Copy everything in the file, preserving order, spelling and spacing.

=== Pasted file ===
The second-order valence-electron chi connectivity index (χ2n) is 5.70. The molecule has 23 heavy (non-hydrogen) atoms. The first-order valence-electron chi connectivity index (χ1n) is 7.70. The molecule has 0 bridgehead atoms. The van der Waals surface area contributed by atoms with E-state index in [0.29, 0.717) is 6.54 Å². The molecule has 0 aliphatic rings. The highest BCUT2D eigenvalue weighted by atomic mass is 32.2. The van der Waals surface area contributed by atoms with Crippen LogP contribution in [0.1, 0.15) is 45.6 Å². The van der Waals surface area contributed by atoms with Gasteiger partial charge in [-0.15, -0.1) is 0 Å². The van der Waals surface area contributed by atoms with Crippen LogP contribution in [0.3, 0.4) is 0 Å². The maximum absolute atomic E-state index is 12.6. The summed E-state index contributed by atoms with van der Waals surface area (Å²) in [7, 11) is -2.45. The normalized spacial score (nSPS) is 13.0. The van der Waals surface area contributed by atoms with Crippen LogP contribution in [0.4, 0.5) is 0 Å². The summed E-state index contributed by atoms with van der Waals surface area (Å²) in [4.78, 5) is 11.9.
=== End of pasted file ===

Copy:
The second-order valence-electron chi connectivity index (χ2n) is 5.70. The molecule has 23 heavy (non-hydrogen) atoms. The first-order valence-electron chi connectivity index (χ1n) is 7.70. The molecule has 0 bridgehead atoms. The van der Waals surface area contributed by atoms with E-state index in [0.29, 0.717) is 6.54 Å². The molecule has 0 aliphatic rings. The highest BCUT2D eigenvalue weighted by atomic mass is 32.2. The van der Waals surface area contributed by atoms with Crippen LogP contribution in [0.1, 0.15) is 45.6 Å². The van der Waals surface area contributed by atoms with Gasteiger partial charge in [-0.15, -0.1) is 0 Å². The van der Waals surface area contributed by atoms with Crippen LogP contribution in [0.3, 0.4) is 0 Å². The maximum absolute atomic E-state index is 12.6. The summed E-state index contributed by atoms with van der Waals surface area (Å²) in [7, 11) is -2.45. The normalized spacial score (nSPS) is 13.0. The van der Waals surface area contributed by atoms with Crippen LogP contribution in [0.4, 0.5) is 0 Å². The summed E-state index contributed by atoms with van der Waals surface area (Å²) in [4.78, 5) is 11.9.